So currently we have one rather pathetic drug to treat ALS. But surely researchers are working on something better? Optimistically speaking, the answer is yes. Scientists have been conducting clinical trials for years, with rather meager resources, against an enormously perplexing foe. Yet the more I explore the world of clinical research, the more I am overwhelmed and frustrated. Pessimistically speaking, it is a cavernous maze of restrictions, guesswork, and secrecy. And it produces results slower than an ALS patient tying their shoes with chopsticks in a snowstorm.
It’s impossible to paint a clear picture. Generally speaking, we still don’t know squat about why ALS occurs, and little more about how it progresses. Thus far it seems to be the Mount Everest of neuromuscular disease. Scaling it has proven exceedingly difficult, and will require a virtual mountain of money to reach the summit.
Currently, researchers are very much focused on the mechanics of the disease, trying to get a sense of what is actually happening. Technically speaking, they talk about things like excitotoxicity and apoptosis. They write papers with titles like “Pharmacological activation of mGlu4 metabotropic glutamate receptors reduces nigrostriatal degeneration in mice treated with 1-methyl-4-phenyl-1,2,3,6-tetrahydropyridine.” They use their incremental findings to make educated guesses about what to try next. But the pace is glacial, and quite often they find themselves shooting in the dark.
However, advances in the last 10 years have enabled doctors to genetically engineer mice with ALS. Theoretically speaking, we can test a potential treatment on mice more quickly and cost-effectively. But it still takes about 6 months to run a mouse trial, and thus far, drugs that have shown a small improvement in mice have yet to work in human beings. Even more frustrating, most of the drugs tried thus far are not even targeted at ALS. Researchers are largely confined to drugs already approved for other conditions.
Some people question whether the mouse model is an appropriate predictor of success. Yet a thorough analysis of the data suggests otherwise. There is no standard by which to test new drugs in mice, making the results nearly impossible to compare. One study on a drug may show a 10% improvement using 4 mice, and another using 20 shows no improvement at all. The folks at ALS TDF believe it may take as many as 48 mice to eliminate random effects in a given sample (24 getting the drug, 24 in a control group).
Financially speaking, this makes the climb much steeper. Each engineered mouse costs $300, and budgets already limit the number of drugs tested each year. Convincing the research community to spend more money on fewer drugs will not be easy. But until a standard is in place, we’ll continue to spend millions of dollars each year for human trials based on minuscule and unduplicated improvements in a handful of mice.
Frankly speaking, all of this creates a shitload of confusion for patients. How are we to weed through all this information? How are we to determine who to trust is breeding the best horse to win the race for a cure? How are we to decide which clinical trial is worth betting on?
Unfortunately, my options are pretty limited at the moment. Mathematically speaking, I have one. There are currently 31 clinical trials for ALS in the world, 21 of them in the U.S., and only 1 accepting patients at a clinic in Minnesota. And guess what? The one trial I could feasibly join is testing a combination of 2 drugs that individually showed no effect in mice or men. Sounds like a pretty lame horse to me.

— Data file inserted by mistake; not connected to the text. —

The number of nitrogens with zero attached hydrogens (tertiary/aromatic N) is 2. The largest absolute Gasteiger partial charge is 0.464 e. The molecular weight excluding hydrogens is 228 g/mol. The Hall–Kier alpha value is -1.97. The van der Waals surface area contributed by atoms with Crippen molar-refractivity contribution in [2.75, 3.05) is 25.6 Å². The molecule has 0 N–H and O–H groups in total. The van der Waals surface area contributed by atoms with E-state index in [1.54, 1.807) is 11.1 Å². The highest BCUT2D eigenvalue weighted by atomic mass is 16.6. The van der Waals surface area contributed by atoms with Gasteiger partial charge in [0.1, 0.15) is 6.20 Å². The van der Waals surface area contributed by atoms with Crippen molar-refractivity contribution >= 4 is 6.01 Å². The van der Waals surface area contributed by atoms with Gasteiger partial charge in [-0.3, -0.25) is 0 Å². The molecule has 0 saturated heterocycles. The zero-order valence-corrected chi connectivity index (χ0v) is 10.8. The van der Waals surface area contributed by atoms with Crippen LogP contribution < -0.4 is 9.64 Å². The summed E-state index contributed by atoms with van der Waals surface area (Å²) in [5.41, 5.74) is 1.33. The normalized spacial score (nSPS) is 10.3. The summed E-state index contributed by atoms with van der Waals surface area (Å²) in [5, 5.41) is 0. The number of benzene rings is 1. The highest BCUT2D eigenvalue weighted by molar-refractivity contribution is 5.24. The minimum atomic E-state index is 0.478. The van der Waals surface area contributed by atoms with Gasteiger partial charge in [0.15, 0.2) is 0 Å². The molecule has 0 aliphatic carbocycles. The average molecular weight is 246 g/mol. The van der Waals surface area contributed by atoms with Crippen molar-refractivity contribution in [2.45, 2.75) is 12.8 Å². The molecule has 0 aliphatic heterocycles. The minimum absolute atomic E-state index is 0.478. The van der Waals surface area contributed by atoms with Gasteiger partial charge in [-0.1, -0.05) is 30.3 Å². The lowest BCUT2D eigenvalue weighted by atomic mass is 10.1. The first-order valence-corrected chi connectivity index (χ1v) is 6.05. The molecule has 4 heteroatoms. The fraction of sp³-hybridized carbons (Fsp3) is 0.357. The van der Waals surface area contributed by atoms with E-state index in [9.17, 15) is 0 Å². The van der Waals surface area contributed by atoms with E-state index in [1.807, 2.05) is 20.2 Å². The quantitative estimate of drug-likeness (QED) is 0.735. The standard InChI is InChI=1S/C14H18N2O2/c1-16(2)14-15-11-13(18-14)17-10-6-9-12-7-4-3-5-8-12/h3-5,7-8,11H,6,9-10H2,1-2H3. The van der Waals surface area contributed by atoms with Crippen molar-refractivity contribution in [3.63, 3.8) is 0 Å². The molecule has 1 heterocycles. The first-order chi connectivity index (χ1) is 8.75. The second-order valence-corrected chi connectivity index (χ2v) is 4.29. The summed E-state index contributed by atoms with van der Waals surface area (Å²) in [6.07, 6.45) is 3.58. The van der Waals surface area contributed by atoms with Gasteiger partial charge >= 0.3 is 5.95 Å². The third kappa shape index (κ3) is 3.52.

But the fun doesn’t end in picking a horse. Pragmatically speaking, the rules which govern a clinical trial are hugely constraining. Typically you must have a breathing capacity of over 60% of normal, been diagnosed within 3 to 5 years, and you can’t take other drugs. Furthermore, depending on the number of dosages being tested, only half the patients receive the actual drug. The rest get a placebo. Even if you’re lucky enough to get the drug, you won’t likely have access to it after your part in the trial ends, unless the drug company is feeling generous.
So, given that a trial usually takes 12-24 months to recruit, test, and report, the average ALS patient can only participate in 1 or 2 before they die. But even if you have an atypically long progression, you’re prevented from joining anyway, lest you skew the results. Although I’d gladly take the tradeoff.
I hope I don’t seem overly critical. Fundamentally speaking, the system is rigorous because it has to be. People’s lives are at stake. Neurology doctors and scientists dedicate their entire lives to chip away at a mountain of work, and I have an enormous respect for their efforts. But at the end of the day, clinical research is a business. Careers and funding are on the line. It’s all about promise, potential, and hope. And let’s be honest, patients are desperate to hear that a cure is just around the corner.
Too often, however, those promises never materialize. Too often the data isn’t shared with everyone or the funding comes up short. As a patient, it’s easy to feel like nobody really has a grasp on the big picture, or that people aren’t telling you the whole truth. I’m not suggesting the system is broken or corrupt, but it seems to lack a focus on patients, and on saving people who are alive today. At minimum, it needs some streamlining. More likely it needs a maximum strength enema. But I’m running out of time to place my bets. I need to find a horse soon. Quite literally speaking, I’d prefer to find one while I’m still speaking at all.